Should Your School Get Rid of Sports?
Lesson 2 of 15
Objective: SWBAT trace the argument in two pieces of text arguing opposite sides of the same issue.
Today is Trailer Tuesday, so I will show students a book trailer or two depending on length. I select trailers for new release books and great books that students aren't picking up. (The link provided will take you to an earlier lesson with my reflection explaining more about my use of book trailers.)
There are several sites online for locating book trailers. A quick search on you tube will locate several. Of course, always preview the trailer before showing a class.
For example, here are the two I showed today:
I have to second the plug for the second book as I know the author pretty well. I can't say enough about her as a person, author and resource. She skyped with my students last year and they love her too!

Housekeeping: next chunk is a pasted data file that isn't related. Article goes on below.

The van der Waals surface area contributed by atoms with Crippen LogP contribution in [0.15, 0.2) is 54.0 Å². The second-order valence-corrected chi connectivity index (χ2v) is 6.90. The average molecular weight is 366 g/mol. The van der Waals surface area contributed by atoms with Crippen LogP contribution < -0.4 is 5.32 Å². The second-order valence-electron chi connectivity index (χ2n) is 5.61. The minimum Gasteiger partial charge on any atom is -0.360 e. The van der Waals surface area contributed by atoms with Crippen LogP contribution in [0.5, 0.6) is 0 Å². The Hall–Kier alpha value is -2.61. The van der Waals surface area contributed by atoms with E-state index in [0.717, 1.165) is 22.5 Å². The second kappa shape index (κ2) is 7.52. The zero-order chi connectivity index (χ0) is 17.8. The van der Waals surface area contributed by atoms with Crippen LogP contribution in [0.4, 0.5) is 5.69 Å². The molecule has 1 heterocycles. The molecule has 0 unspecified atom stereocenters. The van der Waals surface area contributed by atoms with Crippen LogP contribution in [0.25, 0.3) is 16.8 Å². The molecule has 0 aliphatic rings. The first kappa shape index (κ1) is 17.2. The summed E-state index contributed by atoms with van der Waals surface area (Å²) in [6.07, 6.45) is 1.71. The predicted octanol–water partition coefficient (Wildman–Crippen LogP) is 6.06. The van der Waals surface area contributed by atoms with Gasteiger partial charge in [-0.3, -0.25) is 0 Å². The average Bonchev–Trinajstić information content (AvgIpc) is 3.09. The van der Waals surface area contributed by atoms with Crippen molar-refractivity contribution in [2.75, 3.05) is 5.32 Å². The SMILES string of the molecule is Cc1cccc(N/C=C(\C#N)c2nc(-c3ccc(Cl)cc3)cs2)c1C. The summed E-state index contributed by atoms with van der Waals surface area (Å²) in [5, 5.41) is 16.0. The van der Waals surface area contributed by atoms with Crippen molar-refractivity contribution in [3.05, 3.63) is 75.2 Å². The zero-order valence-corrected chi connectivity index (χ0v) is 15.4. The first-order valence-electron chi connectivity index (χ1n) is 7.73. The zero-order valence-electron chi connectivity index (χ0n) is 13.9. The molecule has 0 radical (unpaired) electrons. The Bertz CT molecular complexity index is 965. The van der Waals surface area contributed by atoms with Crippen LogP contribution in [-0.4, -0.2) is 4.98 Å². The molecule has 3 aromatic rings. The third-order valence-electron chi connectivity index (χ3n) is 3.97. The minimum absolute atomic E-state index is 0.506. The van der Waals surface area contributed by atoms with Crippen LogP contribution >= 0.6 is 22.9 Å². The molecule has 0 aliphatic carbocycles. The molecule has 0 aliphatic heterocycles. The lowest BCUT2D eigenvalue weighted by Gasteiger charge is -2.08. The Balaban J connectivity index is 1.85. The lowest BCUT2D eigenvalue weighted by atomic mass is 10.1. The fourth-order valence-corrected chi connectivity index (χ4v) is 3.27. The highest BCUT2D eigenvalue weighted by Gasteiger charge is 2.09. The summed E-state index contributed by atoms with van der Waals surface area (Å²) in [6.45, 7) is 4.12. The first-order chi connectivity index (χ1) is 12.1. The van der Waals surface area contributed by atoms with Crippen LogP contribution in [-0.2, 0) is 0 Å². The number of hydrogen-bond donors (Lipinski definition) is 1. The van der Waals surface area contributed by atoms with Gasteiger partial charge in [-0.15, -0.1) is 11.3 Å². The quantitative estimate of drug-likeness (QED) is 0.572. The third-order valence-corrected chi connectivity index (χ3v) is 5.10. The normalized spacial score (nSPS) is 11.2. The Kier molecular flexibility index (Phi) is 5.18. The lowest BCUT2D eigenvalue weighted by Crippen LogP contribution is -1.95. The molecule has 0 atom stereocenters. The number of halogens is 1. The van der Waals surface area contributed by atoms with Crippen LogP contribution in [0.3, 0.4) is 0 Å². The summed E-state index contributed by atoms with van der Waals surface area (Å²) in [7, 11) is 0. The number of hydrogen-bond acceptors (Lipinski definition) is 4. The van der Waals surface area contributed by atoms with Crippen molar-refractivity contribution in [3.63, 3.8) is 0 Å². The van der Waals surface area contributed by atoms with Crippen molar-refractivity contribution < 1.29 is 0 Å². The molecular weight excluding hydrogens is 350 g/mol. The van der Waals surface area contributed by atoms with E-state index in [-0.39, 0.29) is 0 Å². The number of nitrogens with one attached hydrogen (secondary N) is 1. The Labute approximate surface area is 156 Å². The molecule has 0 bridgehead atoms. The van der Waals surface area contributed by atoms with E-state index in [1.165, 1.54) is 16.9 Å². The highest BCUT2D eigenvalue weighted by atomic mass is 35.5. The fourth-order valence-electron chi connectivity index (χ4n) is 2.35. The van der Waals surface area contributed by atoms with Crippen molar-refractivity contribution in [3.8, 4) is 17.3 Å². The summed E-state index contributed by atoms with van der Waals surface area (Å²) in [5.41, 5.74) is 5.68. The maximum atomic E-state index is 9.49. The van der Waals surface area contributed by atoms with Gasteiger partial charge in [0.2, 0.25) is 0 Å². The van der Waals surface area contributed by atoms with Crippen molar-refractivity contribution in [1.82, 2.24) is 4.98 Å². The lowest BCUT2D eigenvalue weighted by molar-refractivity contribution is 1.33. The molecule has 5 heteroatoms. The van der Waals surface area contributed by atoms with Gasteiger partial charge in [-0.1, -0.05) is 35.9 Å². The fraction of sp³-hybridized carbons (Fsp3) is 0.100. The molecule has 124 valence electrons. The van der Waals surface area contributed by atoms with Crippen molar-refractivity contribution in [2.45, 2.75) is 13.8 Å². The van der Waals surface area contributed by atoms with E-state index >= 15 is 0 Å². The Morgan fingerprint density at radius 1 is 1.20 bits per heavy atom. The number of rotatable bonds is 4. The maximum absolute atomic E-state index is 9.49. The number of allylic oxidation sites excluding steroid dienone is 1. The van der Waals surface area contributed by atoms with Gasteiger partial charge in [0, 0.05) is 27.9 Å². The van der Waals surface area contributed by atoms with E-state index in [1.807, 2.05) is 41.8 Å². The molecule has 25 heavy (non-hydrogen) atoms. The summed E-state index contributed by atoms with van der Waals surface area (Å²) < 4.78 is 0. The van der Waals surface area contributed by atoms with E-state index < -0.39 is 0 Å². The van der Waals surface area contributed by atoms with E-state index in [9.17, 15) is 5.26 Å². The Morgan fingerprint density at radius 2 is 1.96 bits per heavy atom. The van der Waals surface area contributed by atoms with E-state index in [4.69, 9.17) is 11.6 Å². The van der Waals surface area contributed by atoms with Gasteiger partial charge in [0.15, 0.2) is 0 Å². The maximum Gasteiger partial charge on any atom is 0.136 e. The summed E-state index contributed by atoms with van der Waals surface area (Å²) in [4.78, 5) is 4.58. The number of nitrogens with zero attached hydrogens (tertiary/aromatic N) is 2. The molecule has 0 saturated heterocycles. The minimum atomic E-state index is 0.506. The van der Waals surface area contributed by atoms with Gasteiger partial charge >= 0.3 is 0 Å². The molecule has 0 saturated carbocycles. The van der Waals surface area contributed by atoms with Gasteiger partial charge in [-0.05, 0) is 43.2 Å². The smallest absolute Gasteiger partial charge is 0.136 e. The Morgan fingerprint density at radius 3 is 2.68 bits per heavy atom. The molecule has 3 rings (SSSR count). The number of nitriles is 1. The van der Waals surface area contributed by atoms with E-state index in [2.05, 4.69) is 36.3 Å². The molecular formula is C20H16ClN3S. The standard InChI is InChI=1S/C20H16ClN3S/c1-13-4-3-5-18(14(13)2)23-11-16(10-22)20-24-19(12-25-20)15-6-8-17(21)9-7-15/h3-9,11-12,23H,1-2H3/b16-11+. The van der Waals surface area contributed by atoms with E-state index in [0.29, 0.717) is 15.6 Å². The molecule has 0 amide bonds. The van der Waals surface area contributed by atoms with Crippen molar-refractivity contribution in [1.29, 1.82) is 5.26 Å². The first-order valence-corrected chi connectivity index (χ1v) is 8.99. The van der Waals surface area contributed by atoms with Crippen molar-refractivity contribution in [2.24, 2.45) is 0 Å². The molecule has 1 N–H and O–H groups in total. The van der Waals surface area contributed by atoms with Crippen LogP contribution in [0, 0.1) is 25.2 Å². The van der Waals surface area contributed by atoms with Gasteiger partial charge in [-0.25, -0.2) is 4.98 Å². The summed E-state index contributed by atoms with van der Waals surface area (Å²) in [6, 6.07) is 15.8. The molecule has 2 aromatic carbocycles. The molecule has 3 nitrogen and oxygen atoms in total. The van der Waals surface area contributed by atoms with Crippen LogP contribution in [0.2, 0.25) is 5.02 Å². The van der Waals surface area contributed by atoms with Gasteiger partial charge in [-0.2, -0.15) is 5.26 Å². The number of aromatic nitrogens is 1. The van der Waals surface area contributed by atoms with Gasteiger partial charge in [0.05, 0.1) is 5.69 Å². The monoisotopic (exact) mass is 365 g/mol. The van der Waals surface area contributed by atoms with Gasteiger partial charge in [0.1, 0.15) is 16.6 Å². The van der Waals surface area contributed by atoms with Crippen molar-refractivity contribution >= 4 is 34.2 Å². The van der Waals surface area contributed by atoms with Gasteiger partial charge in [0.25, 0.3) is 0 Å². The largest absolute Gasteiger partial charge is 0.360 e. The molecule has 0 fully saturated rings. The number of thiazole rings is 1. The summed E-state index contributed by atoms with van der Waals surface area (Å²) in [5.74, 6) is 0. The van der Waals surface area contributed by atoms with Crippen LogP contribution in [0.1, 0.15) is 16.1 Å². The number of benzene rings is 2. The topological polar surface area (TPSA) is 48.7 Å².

Today, we are going to work together to "trace an argument". I have chosen a topic that I know will send my students howling!
Over the next two classes, we will read both side of this argument. I'm starting today with the side that will get them going.
The piece "Should Your School Get Rid of Sports? is from Scholastic Scope's January 1, 2014 issue. It includes two pieces on opposite sides of an issue. I have linked a Preview of page one of the first article here, but as it is for subscribers only cannot include more. Back issues are available through Scholastic though.
After reading the entire piece together, I will ask students to take a handout from their caddy. The handout includes six pages because we will be working with the other side of the argument tomorrow, but today, we will complete pages 1-3 with the first article.
To begin, we will read the directions and discuss what it means to "trace the argument". To help students see this, I will ask a student to get behind me and "trace" my steps across the classroom. Then, I will ask if they have ever traced a picture. We will discuss that it means to follow, and I will help them make the connection to argument by explaining that today, we are going to trace the argument in the piece we just read.
I will display the handout pages on my SMART board and fill them in as we discuss the reasons, evidence, etc. from the piece. Students will supply the answers, but I will guide them.